• Michelle~ Thank you thank you! It was definitely tough to write and I wavered and wavered about whether or not I should publish it and where I should publish it. Ultimately it seemed like this should be its home and the response has been remarkable and overwhelming. So many people have emailed me and said the most beautiful things. Of course, you, Solveig, and Madalyn have left lovely comments here, as well. Thanks so much for reading my/our story and saying such lovely things 🙂 Can’t wait to see you on the chat lately tonight!

  • Christine, this was an incredibly inspiring story. This must have been very difficult to write, and it took a lot of courage to put it out there i’m sure. To be honest i’m speechless, much luck to you, your writing and music management career.

    • Colin~ Thank you so very much for taking the time to read, reply, and say such kind things 🙂 It was indeed difficult to write. I have no idea how you songwriters pour your souls into your work song after song and share it with the world. As I’ve told several people since this was published- I kind of feel naked. This was this huge thing that no one knew, unless it happened to somehow come up, and now the world knows. It seemed the time to share it, though, as I’m often asked how I ended up here. I never would have ended up here without him, that’s an absolute fact. I’m so glad you and I have become chummy :)…the internet is a wonderful place!

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  • Nicole Tolbert

    Beautifully written, Christine. I love you! It takes so much courage to put your raw emotions out for the world to see. You are (and always have been) an amazingly strong woman. I know Mike is so proud of you. He always, always, always spoke so lovingly about you. He was proud to have you by his side. And you brought out the very best in him! Xoxo!

    • Nicole~ That means a lot given how close you were to him. Thank you so very much <3

  • When you’re a writer, you have to write to make sense of the world around you and the one in which you live. It is equal parts corporeal, mental and spiritual. A lot of new-age horse-shit gets thrown around about the need to “process”. I don’t exactly know what processing means. I do know that if you are an expressive being and that manifests itself in some art, that you need to do that in order to move. That doesn’t mean “move on”. Just move. Do. And here you are. I think people often say “I can’t imagine what that would be like…” when they really mean ” I can’t understand”. Because the frighteningly human part of this is we can always “imagine” the pain. Not their pain. Your pain, in this case. Just pain. I think sharing your story is important for you, of course. But also important to the world. Because imagining the pain of others makes us all closer, less quick to judge, more empathetic. Your words are of value. Thanks for sharing them. It only takes a little click to publish but I bet it was one you fought with. Big Love.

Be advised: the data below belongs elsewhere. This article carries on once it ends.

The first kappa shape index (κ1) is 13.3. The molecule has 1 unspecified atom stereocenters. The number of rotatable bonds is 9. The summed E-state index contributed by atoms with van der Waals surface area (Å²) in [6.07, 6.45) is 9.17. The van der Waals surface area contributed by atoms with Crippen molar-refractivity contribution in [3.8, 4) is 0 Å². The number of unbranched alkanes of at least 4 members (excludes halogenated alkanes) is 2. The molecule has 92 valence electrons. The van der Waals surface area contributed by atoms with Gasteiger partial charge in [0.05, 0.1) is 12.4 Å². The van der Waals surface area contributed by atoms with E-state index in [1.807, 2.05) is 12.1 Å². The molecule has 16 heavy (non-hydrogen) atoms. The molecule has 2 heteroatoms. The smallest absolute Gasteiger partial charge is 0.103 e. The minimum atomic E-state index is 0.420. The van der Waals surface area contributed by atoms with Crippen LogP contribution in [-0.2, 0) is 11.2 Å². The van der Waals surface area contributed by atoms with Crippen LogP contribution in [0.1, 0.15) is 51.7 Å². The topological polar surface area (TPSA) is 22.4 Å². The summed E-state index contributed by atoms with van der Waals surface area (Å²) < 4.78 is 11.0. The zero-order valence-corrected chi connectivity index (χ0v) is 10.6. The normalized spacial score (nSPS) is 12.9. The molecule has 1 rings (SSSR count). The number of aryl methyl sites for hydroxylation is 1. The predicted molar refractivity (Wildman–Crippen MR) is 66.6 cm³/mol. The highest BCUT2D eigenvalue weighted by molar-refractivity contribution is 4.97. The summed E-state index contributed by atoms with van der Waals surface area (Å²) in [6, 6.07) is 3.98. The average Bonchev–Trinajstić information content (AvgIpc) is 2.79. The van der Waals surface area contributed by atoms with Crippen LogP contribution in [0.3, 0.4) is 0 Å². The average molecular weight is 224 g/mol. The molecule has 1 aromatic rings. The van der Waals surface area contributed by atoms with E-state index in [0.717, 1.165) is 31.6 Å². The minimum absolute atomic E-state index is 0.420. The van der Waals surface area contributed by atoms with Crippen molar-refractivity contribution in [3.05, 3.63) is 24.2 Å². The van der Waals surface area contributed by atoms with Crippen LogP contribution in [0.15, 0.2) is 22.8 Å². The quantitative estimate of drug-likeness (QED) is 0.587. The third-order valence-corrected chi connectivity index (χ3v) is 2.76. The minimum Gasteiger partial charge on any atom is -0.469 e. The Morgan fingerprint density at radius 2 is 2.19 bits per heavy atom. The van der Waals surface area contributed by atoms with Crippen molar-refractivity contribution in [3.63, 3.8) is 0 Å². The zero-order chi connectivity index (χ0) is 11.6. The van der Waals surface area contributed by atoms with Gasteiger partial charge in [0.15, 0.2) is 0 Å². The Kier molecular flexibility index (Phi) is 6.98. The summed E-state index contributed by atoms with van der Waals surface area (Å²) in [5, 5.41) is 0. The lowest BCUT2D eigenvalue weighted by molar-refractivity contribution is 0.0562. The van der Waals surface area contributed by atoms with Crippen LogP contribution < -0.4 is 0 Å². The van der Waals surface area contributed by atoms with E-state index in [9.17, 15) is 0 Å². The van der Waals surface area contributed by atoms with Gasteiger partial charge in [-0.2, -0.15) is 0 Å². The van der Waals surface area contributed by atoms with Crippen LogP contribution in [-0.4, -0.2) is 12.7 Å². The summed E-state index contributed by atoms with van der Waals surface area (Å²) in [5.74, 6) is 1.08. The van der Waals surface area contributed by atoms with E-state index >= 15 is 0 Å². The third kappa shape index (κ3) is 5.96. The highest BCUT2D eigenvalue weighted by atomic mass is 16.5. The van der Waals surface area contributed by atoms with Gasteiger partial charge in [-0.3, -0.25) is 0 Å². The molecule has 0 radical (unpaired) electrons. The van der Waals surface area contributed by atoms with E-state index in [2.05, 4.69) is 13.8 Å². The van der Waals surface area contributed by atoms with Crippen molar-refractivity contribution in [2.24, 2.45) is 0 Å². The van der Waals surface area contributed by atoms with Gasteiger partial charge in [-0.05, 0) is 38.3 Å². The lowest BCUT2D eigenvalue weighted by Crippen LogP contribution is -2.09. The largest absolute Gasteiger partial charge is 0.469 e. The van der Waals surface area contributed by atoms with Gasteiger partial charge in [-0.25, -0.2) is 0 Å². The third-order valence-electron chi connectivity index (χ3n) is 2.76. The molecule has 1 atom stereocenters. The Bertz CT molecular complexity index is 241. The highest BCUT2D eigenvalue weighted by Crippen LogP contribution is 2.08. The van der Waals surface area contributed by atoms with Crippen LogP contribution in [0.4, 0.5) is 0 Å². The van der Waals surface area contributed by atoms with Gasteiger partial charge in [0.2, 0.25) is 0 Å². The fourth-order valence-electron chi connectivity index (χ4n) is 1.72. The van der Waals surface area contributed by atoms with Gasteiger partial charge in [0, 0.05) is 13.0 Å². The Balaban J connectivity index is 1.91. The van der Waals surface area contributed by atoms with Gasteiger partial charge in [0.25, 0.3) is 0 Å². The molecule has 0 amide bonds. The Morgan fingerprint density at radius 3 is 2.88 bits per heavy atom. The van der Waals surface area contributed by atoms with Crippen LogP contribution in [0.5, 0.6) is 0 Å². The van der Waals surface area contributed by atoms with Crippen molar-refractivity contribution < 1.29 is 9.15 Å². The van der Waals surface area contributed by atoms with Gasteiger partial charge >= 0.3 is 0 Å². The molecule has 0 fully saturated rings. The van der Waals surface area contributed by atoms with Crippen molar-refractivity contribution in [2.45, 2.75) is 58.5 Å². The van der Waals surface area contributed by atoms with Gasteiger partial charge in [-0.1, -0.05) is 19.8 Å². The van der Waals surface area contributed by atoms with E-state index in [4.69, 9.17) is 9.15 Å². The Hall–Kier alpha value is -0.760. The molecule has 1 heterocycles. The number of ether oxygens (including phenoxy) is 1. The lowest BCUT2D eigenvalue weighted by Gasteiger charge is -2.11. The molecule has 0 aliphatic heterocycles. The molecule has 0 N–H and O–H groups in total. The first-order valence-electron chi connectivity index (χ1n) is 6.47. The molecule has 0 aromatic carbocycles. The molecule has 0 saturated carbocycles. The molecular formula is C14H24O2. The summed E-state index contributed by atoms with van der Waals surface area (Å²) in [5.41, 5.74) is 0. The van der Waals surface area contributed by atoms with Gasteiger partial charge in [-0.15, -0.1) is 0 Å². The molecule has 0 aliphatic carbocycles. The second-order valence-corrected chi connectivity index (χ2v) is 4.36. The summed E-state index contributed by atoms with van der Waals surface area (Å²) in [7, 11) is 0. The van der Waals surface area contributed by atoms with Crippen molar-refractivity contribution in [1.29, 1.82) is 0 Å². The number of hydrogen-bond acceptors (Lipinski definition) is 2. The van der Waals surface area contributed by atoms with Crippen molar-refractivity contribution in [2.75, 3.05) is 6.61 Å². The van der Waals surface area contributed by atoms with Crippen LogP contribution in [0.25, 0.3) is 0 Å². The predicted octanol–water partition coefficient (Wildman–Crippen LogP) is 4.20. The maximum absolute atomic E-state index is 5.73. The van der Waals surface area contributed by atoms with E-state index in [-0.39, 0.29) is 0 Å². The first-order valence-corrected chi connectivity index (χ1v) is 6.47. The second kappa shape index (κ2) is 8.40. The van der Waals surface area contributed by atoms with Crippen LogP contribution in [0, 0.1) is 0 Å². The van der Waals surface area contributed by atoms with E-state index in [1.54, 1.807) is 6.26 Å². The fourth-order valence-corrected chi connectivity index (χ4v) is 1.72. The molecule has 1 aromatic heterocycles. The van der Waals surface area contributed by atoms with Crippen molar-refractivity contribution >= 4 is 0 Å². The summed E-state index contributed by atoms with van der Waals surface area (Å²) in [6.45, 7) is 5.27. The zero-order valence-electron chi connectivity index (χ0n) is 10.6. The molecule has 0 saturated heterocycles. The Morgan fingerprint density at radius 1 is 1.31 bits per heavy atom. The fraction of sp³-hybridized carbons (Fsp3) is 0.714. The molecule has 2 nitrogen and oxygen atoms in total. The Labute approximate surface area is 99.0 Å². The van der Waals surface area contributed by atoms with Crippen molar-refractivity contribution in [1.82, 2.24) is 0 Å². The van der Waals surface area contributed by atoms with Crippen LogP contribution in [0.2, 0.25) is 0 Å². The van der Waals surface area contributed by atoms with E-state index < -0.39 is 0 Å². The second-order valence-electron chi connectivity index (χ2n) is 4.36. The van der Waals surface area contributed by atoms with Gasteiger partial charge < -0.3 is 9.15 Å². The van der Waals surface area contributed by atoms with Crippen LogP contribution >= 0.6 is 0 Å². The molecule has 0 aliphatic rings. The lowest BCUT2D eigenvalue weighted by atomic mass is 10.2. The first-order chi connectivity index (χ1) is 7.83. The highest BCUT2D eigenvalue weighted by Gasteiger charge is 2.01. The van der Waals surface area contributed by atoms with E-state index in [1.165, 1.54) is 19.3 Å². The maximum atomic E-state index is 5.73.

• Thank you so much, Jennifer. I really really really struggled with writing this (it took 8 months) and then I really really really struggled not only *if* I should publish it, given it’s personal nature, but *where* I should publish it. I don’t really know why the other day seemed like the day to publish it but you’re exactly right- it only took a second to click ‘Publish’- and I shook all day long after I did it. I’m hyper-critical of everything I write and always worry that it’s crap, but this was different. This was my life, my life with him, a huge part of me that pretty much no one knew. I felt like I was coming out, in my own way. I felt naked. I don’t know how songwriters bare their souls in music song after song- it makes you so vulnerable. Everyone has been amazing, though, and given how often I’m asked about how I ended up here and how Thirty Roses came to be, it seemed as though it needed to be addressed at some point. Thank you so much for the lovely comment- big love right back. <3

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  • This is heartfelt, amusing, sad, tear inducing.

    Scrap that, brilliant is what it is!

    • Aww, tastehitch~ thank you *so* much. <3 Thanks, also, for reading and following. I followed back and look forward to keeping up with you 🙂

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  • John Infanger

    Christine … Wow, what a writer you are, able to so easily convey thoughts, feelings, emotions. I truly enjoyed this, as well as felt it. Very proud of you, niece.